Also read How Hindu Rights Have Been Seriously Damaged by Article 30 and RTE Act


Suggestion– RTE Act must be applicable to all schools. Better the Act can become history.


2. Rules for Majority vs. Minority community educational institutions  




1.25% seats to be determined by Government under RTE.


Not applicable.

2. Screening or selections of students for 25% quota.

Cannot be done.

No restrictions.

3. Fee reimbursement by Government.

No timely

reimbursement of

fees for RTE students.

Not applicable.

4. Selection of Teachers.

Qualifications prescribed

by State government.

Full Autonomy.

5. Appoint teachers based on religious considerations.



6. If aid provided no religious instructions allowed.


No such restriction.

7.Infrastructure requirements of school

Need to comply 100%.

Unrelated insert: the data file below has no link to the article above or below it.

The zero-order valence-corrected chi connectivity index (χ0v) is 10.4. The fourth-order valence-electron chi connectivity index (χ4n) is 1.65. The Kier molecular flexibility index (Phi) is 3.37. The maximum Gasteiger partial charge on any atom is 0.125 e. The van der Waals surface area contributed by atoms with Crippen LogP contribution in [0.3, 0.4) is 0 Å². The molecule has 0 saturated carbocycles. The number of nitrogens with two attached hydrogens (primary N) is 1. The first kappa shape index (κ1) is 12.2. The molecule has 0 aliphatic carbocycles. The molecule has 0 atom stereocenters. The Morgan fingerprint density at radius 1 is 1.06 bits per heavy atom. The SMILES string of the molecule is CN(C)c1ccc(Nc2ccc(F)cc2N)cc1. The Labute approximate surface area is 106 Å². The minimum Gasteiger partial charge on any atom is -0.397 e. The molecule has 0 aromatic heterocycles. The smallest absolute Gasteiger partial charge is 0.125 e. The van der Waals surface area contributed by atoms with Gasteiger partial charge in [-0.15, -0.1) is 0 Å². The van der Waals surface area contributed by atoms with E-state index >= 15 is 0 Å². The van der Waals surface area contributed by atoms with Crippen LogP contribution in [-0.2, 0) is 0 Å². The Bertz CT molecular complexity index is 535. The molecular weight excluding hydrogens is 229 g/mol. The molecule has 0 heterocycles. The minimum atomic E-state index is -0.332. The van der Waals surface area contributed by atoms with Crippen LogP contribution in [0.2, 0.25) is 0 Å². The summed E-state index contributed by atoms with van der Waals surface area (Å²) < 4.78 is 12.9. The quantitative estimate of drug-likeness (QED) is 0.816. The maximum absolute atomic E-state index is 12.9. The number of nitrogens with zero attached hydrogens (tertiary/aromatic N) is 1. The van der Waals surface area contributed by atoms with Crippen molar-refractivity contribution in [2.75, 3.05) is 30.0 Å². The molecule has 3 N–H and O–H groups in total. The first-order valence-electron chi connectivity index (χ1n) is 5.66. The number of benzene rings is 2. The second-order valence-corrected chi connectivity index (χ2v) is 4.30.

Not applicable.

8.School management committee has strict representation requirements

Mandatory compliance.

Not mandatory.

9. Selection of principal

To follow Government rules.

Mgmt discretion allowed.

10. Fee Restrictions



11. Religious Teaching allowed.



Above is extract from article whose co-author is Hariprasad Nellitheertha.


Suggestion- All schools should have the same rights, duties and compliance rules.


Dr Radhakrishnan, former President of India, wrote in Recovery of Faith page 184: “When India is said to be a secular state, we hold that not one religion should be given preferential status.” 

How Indian is the Indian Constitution 

3. Minority Rights

Those who speak about minority rights must read what Supreme Court Judgment, in Mudgal vs. Union of India, A. 1995 S.C. 1531 (para 35), had to say: